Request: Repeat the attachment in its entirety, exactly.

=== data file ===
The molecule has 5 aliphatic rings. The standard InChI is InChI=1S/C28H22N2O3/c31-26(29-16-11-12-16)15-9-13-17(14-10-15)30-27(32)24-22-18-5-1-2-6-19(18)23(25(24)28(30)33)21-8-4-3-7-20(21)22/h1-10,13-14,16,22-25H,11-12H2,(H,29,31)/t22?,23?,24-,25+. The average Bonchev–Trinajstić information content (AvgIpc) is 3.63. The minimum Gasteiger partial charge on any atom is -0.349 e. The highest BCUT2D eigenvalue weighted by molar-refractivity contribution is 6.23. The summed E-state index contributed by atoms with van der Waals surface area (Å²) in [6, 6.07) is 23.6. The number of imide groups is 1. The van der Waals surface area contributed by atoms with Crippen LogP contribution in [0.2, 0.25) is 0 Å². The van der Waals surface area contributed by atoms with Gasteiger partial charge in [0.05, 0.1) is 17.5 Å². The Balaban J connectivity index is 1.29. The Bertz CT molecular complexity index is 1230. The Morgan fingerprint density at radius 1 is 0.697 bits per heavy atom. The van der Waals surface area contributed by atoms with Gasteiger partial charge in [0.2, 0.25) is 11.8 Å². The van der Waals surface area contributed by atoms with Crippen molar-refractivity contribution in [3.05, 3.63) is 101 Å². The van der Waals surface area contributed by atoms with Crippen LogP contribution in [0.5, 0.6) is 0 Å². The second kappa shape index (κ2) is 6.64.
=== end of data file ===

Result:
The molecule has 5 aliphatic rings. The standard InChI is InChI=1S/C28H22N2O3/c31-26(29-16-11-12-16)15-9-13-17(14-10-15)30-27(32)24-22-18-5-1-2-6-19(18)23(25(24)28(30)33)21-8-4-3-7-20(21)22/h1-10,13-14,16,22-25H,11-12H2,(H,29,31)/t22?,23?,24-,25+. The average Bonchev–Trinajstić information content (AvgIpc) is 3.63. The minimum Gasteiger partial charge on any atom is -0.349 e. The highest BCUT2D eigenvalue weighted by molar-refractivity contribution is 6.23. The summed E-state index contributed by atoms with van der Waals surface area (Å²) in [6, 6.07) is 23.6. The number of imide groups is 1. The van der Waals surface area contributed by atoms with Crippen LogP contribution in [0.2, 0.25) is 0 Å². The van der Waals surface area contributed by atoms with Gasteiger partial charge in [0.05, 0.1) is 17.5 Å². The Balaban J connectivity index is 1.29. The Bertz CT molecular complexity index is 1230. The Morgan fingerprint density at radius 1 is 0.697 bits per heavy atom. The van der Waals surface area contributed by atoms with Gasteiger partial charge in [0.2, 0.25) is 11.8 Å². The van der Waals surface area contributed by atoms with Crippen molar-refractivity contribution in [3.05, 3.63) is 101 Å². The van der Waals surface area contributed by atoms with Crippen LogP contribution in [0.5, 0.6) is 0 Å². The second kappa shape index (κ2) is 6.64.